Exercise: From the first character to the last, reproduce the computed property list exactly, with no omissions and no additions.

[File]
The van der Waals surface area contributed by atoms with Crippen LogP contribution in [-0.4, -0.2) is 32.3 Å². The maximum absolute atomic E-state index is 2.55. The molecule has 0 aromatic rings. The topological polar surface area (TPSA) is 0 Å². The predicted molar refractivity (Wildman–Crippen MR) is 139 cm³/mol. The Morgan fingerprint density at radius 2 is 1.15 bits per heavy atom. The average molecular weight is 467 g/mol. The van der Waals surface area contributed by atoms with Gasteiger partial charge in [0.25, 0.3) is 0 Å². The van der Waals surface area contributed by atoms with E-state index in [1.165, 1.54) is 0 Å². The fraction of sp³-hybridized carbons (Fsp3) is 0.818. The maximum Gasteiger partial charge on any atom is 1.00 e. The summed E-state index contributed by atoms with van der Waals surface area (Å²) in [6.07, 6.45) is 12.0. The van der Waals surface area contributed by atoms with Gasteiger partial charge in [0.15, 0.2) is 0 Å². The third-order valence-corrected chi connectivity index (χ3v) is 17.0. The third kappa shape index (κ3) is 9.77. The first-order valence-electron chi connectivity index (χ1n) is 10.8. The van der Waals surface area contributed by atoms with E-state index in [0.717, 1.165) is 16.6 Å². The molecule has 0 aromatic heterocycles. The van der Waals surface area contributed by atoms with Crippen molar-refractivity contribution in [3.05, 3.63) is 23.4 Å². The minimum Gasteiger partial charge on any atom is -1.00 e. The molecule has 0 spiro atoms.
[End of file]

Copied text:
The van der Waals surface area contributed by atoms with Crippen LogP contribution in [-0.4, -0.2) is 32.3 Å². The maximum absolute atomic E-state index is 2.55. The molecule has 0 aromatic rings. The topological polar surface area (TPSA) is 0 Å². The predicted molar refractivity (Wildman–Crippen MR) is 139 cm³/mol. The Morgan fingerprint density at radius 2 is 1.15 bits per heavy atom. The average molecular weight is 467 g/mol. The van der Waals surface area contributed by atoms with Gasteiger partial charge in [0.25, 0.3) is 0 Å². The van der Waals surface area contributed by atoms with E-state index in [1.165, 1.54) is 0 Å². The fraction of sp³-hybridized carbons (Fsp3) is 0.818. The maximum Gasteiger partial charge on any atom is 1.00 e. The summed E-state index contributed by atoms with van der Waals surface area (Å²) in [6.07, 6.45) is 12.0. The van der Waals surface area contributed by atoms with Gasteiger partial charge in [0.15, 0.2) is 0 Å². The third-order valence-corrected chi connectivity index (χ3v) is 17.0. The third kappa shape index (κ3) is 9.77. The first-order valence-electron chi connectivity index (χ1n) is 10.8. The van der Waals surface area contributed by atoms with E-state index in [0.717, 1.165) is 16.6 Å². The molecule has 0 aromatic heterocycles. The van der Waals surface area contributed by atoms with Crippen molar-refractivity contribution in [3.05, 3.63) is 23.4 Å². The minimum Gasteiger partial charge on any atom is -1.00 e. The molecule has 0 spiro atoms.